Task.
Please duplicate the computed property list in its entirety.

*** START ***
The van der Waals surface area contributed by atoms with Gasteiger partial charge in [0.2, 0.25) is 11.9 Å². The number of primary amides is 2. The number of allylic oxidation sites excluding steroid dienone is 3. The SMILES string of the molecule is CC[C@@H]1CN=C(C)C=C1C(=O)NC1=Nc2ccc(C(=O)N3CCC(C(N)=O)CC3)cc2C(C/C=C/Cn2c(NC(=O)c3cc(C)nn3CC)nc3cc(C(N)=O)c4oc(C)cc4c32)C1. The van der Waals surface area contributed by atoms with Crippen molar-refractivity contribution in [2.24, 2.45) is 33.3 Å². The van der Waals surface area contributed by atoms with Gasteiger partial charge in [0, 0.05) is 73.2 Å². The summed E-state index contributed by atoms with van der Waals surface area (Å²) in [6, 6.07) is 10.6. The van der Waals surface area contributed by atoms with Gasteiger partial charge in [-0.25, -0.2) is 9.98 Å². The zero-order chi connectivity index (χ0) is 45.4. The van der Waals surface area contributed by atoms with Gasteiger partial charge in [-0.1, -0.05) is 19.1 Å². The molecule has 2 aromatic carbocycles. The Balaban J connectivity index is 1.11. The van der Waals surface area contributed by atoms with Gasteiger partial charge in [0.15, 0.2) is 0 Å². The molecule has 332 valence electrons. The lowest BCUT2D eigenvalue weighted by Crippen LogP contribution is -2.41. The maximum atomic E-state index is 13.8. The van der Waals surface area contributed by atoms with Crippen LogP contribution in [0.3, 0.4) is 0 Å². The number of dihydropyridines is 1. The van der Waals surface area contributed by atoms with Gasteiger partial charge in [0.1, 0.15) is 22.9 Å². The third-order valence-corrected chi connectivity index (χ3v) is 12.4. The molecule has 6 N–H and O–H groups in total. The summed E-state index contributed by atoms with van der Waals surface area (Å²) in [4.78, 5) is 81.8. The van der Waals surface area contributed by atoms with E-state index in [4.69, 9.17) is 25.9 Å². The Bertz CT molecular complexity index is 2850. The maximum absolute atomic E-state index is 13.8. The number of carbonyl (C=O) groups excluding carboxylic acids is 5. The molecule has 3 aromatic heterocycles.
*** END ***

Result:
The van der Waals surface area contributed by atoms with Gasteiger partial charge in [0.2, 0.25) is 11.9 Å². The number of primary amides is 2. The number of allylic oxidation sites excluding steroid dienone is 3. The SMILES string of the molecule is CC[C@@H]1CN=C(C)C=C1C(=O)NC1=Nc2ccc(C(=O)N3CCC(C(N)=O)CC3)cc2C(C/C=C/Cn2c(NC(=O)c3cc(C)nn3CC)nc3cc(C(N)=O)c4oc(C)cc4c32)C1. The van der Waals surface area contributed by atoms with Crippen molar-refractivity contribution in [2.24, 2.45) is 33.3 Å². The van der Waals surface area contributed by atoms with Gasteiger partial charge in [0, 0.05) is 73.2 Å². The summed E-state index contributed by atoms with van der Waals surface area (Å²) in [6, 6.07) is 10.6. The van der Waals surface area contributed by atoms with Gasteiger partial charge in [-0.25, -0.2) is 9.98 Å². The zero-order chi connectivity index (χ0) is 45.4. The van der Waals surface area contributed by atoms with Gasteiger partial charge in [-0.1, -0.05) is 19.1 Å². The molecule has 2 aromatic carbocycles. The Balaban J connectivity index is 1.11. The van der Waals surface area contributed by atoms with Gasteiger partial charge in [0.15, 0.2) is 0 Å². The molecule has 332 valence electrons. The lowest BCUT2D eigenvalue weighted by Crippen LogP contribution is -2.41. The maximum atomic E-state index is 13.8. The van der Waals surface area contributed by atoms with Crippen LogP contribution in [0.3, 0.4) is 0 Å². The number of dihydropyridines is 1. The van der Waals surface area contributed by atoms with Gasteiger partial charge in [0.1, 0.15) is 22.9 Å². The third-order valence-corrected chi connectivity index (χ3v) is 12.4. The molecule has 6 N–H and O–H groups in total. The summed E-state index contributed by atoms with van der Waals surface area (Å²) in [4.78, 5) is 81.8. The van der Waals surface area contributed by atoms with E-state index in [4.69, 9.17) is 25.9 Å². The Bertz CT molecular complexity index is 2850. The maximum absolute atomic E-state index is 13.8. The number of carbonyl (C=O) groups excluding carboxylic acids is 5. The molecule has 3 aromatic heterocycles.